Director Wes Ball follows a strong first film with a sequel that is just as good if not better. Sure, some of the dialogue in The Scorch Trials is cheesy, but since this is basically a horror/disaster movie, that’s to be expected – and most of the worst lines are at the end. The music is phenomenal; John Paesano, who also did the music for The Maze Runner, delivers a hauntingly beautiful score that sets the tone quite well. Dylan O’Brien is extremely compelling and holds his own against heavyweights like Giancarlo Esposito (Jorge) and Aidan Gillen (Janson) – also surprise!Alan Tudyk – but the rest of the young cast perform admirably as well. The comedic timing in particular is on point, especially from Frypan (Dexter Darden), who is perenially so done with everything.
The sprawling desert landscape contrasts nicely with the claustrophobic feel of a ruined city crawling with potential threats. Early in the film there is a particularly beautiful shot of the core group spread in a line across the sand dunes, where they all pause and look back at the sound of a distant gunshot. I’d rather not spoil people, but it’s a fairly heartbreaking moment. On that note, I was more personally invested in the characters this time around, so the losses were a lot harder to take. I feel that even the new additions – like Rosa Salazar’s Brenda and Jacob Loflan’s Aris – were more well-developed than some of the characters from The Maze Runner.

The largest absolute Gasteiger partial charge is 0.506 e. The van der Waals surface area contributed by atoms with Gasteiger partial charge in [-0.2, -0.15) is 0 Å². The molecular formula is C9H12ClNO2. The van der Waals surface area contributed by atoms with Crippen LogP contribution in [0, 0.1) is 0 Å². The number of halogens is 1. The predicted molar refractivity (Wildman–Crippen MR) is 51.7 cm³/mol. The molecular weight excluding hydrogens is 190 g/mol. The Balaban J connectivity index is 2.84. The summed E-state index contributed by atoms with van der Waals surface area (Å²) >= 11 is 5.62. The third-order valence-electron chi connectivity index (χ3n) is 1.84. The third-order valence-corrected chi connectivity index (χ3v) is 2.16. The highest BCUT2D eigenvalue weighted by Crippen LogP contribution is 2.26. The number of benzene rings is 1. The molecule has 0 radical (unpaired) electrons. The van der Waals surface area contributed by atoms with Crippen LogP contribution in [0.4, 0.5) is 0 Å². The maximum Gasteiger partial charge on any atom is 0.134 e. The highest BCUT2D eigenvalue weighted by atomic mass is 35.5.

Also, since I know this was a big criticism about the first movie: there are more women in this one. True, some of them don’t get introduced until near the end, but Brenda alone ups the badass quite a bit. Is there a bit of a love triangle? Of course there is. This is a movie. Fortunately, the characters have more important things to worry about and are too busy trying to stay alive to deal with any potential romances.
The Scorch Trials is a solid second movie that builds upon the first one while simultaneously setting up the third and final installment. (To the best of my knowledge, The Death Cure will not follow the recent trend of splitting the final book in two and will remain as one film.) I saw this in a virtually empty theater, yet my experience seemed more like I saw it with a huge, responsive audience. I laughed, I cried, and yes, I reacted to the jump-scares in the way that gives them their name. I highly enjoyed The Scorch Trials, and I suspect a lot of you will as well.
Author: Jamie Sugah
Jamie has a BA in English with a focus in creative writing from The Ohio State University. She self-published her first novel, The Perils of Long Hair on a Windy Day, which is available through Amazon. She is currently an archivist and lives in New York City with her demon ninja vampire cat. She covers television, books, movies, anime, and conventions in the NYC area.